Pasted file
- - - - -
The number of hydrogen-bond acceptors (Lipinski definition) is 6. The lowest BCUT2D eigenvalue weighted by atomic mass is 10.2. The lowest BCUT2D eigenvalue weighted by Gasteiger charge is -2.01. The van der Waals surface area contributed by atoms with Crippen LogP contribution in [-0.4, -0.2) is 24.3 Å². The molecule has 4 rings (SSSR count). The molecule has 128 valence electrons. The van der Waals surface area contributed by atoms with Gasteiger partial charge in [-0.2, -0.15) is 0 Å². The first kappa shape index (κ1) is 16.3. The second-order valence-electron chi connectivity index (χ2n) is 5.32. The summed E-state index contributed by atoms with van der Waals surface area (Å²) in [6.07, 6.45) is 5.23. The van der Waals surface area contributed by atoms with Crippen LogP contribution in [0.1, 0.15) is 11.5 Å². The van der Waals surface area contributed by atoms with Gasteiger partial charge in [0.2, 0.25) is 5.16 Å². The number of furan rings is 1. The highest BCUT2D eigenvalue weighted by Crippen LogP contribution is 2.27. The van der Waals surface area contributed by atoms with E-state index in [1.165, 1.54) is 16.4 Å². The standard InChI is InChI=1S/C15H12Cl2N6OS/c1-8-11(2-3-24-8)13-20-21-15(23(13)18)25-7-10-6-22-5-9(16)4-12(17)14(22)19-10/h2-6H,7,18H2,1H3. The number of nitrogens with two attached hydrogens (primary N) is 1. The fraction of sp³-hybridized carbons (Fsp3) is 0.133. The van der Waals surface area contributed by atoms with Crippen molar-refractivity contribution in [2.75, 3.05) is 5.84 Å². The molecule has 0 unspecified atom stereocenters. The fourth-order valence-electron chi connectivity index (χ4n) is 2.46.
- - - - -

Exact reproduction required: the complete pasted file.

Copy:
The number of hydrogen-bond acceptors (Lipinski definition) is 6. The lowest BCUT2D eigenvalue weighted by atomic mass is 10.2. The lowest BCUT2D eigenvalue weighted by Gasteiger charge is -2.01. The van der Waals surface area contributed by atoms with Crippen LogP contribution in [-0.4, -0.2) is 24.3 Å². The molecule has 4 rings (SSSR count). The molecule has 128 valence electrons. The van der Waals surface area contributed by atoms with Gasteiger partial charge in [-0.2, -0.15) is 0 Å². The first kappa shape index (κ1) is 16.3. The second-order valence-electron chi connectivity index (χ2n) is 5.32. The summed E-state index contributed by atoms with van der Waals surface area (Å²) in [6.07, 6.45) is 5.23. The van der Waals surface area contributed by atoms with Crippen LogP contribution in [0.1, 0.15) is 11.5 Å². The van der Waals surface area contributed by atoms with Gasteiger partial charge in [0.2, 0.25) is 5.16 Å². The number of furan rings is 1. The highest BCUT2D eigenvalue weighted by Crippen LogP contribution is 2.27. The van der Waals surface area contributed by atoms with E-state index in [1.165, 1.54) is 16.4 Å². The standard InChI is InChI=1S/C15H12Cl2N6OS/c1-8-11(2-3-24-8)13-20-21-15(23(13)18)25-7-10-6-22-5-9(16)4-12(17)14(22)19-10/h2-6H,7,18H2,1H3. The number of nitrogens with two attached hydrogens (primary N) is 1. The fraction of sp³-hybridized carbons (Fsp3) is 0.133. The van der Waals surface area contributed by atoms with Crippen molar-refractivity contribution in [2.75, 3.05) is 5.84 Å². The molecule has 0 unspecified atom stereocenters. The fourth-order valence-electron chi connectivity index (χ4n) is 2.46.